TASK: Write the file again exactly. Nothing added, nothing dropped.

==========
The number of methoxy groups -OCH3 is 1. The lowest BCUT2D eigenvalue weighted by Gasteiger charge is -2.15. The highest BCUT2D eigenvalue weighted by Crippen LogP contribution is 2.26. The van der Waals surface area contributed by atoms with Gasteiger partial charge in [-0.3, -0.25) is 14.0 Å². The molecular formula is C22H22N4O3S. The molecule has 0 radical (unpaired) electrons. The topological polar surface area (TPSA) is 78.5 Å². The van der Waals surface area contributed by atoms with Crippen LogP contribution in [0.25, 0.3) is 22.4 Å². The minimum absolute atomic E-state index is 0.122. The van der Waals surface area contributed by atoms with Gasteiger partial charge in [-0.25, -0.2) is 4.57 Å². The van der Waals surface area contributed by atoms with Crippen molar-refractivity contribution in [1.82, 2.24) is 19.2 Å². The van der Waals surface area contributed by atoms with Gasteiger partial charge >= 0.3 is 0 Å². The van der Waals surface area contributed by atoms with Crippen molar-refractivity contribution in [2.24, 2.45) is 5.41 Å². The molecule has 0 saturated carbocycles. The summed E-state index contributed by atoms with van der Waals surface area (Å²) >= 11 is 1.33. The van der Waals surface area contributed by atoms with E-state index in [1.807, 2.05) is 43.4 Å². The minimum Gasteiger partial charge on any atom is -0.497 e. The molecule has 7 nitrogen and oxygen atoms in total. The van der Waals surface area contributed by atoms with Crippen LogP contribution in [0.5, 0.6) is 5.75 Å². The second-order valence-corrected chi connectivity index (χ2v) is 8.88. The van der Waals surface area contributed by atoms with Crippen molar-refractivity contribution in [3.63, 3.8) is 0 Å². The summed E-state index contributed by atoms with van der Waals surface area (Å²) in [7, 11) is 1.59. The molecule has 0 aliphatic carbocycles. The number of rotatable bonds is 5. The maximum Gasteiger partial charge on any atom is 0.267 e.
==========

The number of methoxy groups -OCH3 is 1. The lowest BCUT2D eigenvalue weighted by Gasteiger charge is -2.15. The highest BCUT2D eigenvalue weighted by Crippen LogP contribution is 2.26. The van der Waals surface area contributed by atoms with Gasteiger partial charge in [-0.3, -0.25) is 14.0 Å². The molecular formula is C22H22N4O3S. The molecule has 0 radical (unpaired) electrons. The topological polar surface area (TPSA) is 78.5 Å². The van der Waals surface area contributed by atoms with Crippen LogP contribution in [0.25, 0.3) is 22.4 Å². The minimum absolute atomic E-state index is 0.122. The van der Waals surface area contributed by atoms with Gasteiger partial charge in [-0.25, -0.2) is 4.57 Å². The van der Waals surface area contributed by atoms with Crippen molar-refractivity contribution in [1.82, 2.24) is 19.2 Å². The van der Waals surface area contributed by atoms with Gasteiger partial charge >= 0.3 is 0 Å². The van der Waals surface area contributed by atoms with Crippen molar-refractivity contribution in [2.24, 2.45) is 5.41 Å². The molecule has 0 saturated carbocycles. The summed E-state index contributed by atoms with van der Waals surface area (Å²) >= 11 is 1.33. The van der Waals surface area contributed by atoms with E-state index in [1.807, 2.05) is 43.4 Å². The minimum Gasteiger partial charge on any atom is -0.497 e. The molecule has 7 nitrogen and oxygen atoms in total. The van der Waals surface area contributed by atoms with Crippen LogP contribution in [0.5, 0.6) is 5.75 Å². The second-order valence-corrected chi connectivity index (χ2v) is 8.88. The van der Waals surface area contributed by atoms with Crippen molar-refractivity contribution in [3.63, 3.8) is 0 Å². The summed E-state index contributed by atoms with van der Waals surface area (Å²) in [7, 11) is 1.59. The molecule has 0 aliphatic carbocycles. The number of rotatable bonds is 5. The maximum Gasteiger partial charge on any atom is 0.267 e.